L.A. Libyan Community Protests Tyrant Gaddafi
What began as a series of protests on Feb. 15, spurred on by unrest throughout the Middle East, has ballooned into an all-out war.
Libya’s Muammar Gaddafi has shown no sign of letting up on the people he has ruthlessly led for 42 years, drawing the ire of the international community. Gaddafi continued to wage war on his own people Friday, relentlessly striking the rebel-held city of Az Zawyiah in one of the bloodiest attacks on protesters since chaos engulfed the country.
At least 30 civilians were killed and hundreds injured.
America continues to wrestle with its response, despite the dire situation.
On Friday, the US Department came out with its strongest declaration to date.
“There are rights and there are responsibilities,” said State Department Spokesman P.J. Crowley. “Gaddafi has been a brutal dictator for four decades. And based on what he has done in turning his weapons against his people, rather than engaging them, we believe that he has forfeited his right to lead Libya.”
The U.S. is still entertaining the thought of joining in an international “no-fly zone” over Libya. Some fear the move would signal a war cry.
Locally in Los Angeles, the Libyan community has raised its own collective voice.
Half a world away, a show of support has been on display multiple weekends in Los Angeles, led by the Iranian Green Movement.
On Feb. 13, the Iranian Green Movement organized protests along the streets of Los Angeles, calling for democracy and human rights in Iran.
On Feb. 20, the Iranian Green Movement organized another protest, this one in front of the Westwood Federal Building; this one drawing largely from LA’s impassioned Libyan community.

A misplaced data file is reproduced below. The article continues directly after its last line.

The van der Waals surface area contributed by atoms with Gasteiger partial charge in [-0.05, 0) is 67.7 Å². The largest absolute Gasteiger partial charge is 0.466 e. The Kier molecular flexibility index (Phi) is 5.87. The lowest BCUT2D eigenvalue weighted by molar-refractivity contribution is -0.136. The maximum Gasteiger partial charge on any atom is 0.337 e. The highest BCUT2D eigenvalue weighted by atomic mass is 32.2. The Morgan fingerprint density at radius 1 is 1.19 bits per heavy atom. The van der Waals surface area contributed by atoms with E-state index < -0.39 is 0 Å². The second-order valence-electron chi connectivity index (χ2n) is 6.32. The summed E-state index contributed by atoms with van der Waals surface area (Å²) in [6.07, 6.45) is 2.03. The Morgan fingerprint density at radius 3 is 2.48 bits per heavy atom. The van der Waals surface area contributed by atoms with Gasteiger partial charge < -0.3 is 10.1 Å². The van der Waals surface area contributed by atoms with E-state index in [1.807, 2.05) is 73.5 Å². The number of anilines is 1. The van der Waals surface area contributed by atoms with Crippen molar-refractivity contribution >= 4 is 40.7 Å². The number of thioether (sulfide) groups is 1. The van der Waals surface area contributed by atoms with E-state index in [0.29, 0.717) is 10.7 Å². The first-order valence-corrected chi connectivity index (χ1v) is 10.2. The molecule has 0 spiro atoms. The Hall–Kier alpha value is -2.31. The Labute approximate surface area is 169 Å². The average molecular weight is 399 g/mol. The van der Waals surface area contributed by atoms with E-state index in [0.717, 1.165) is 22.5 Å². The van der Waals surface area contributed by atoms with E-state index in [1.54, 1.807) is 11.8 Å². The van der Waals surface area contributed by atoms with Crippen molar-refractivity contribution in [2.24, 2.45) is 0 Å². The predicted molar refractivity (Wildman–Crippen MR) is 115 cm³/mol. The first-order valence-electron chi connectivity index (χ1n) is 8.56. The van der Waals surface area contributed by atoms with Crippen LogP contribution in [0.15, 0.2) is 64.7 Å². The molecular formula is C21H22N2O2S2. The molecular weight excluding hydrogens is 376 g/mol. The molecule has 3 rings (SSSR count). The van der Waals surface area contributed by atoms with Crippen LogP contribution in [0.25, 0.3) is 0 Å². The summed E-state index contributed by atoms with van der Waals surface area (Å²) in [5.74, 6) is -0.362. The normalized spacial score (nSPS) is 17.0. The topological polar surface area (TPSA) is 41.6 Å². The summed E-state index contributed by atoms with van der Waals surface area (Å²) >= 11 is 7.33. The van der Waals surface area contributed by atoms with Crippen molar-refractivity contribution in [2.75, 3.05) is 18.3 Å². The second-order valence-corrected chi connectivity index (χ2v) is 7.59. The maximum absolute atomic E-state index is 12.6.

Cell phones relayed history as it unfolded in Libya.
On Sunday, Feb. 15, the world’s longest reigning autocrat of 42 years, Muammar Gaddafi, fled Libya. It all happened a short time after the rally began as throngs of protesters lined Wilshire Boulevard.
Chants, songs and speeches poured from the mouths of protesters, all in exultation for a moment unprecedented in the country’s history. Their “merciless dictator” had fled, and, it seemed, would surely soon give up control.
But after hours of rejoicing, a sudden melancholy overtook them.
Gaddafi’s son, Saif al-Islam Gaddafi, denounced the protesters and said they were “on ecstasy.” He blamed the uprising on Islamists, the media and drug addicts. He all but promised a bloodbath.
In the days following, Gaddafi mercilessly attacked his own people. Many in Gaddafi’s own security force left him, forcing him to pay foreign mercenaries to kill. One afternoon in Westwood showed joy and sadness, hope and disappointment, relief and fear as Gaddafi refused to surrender in the face of a national uprising.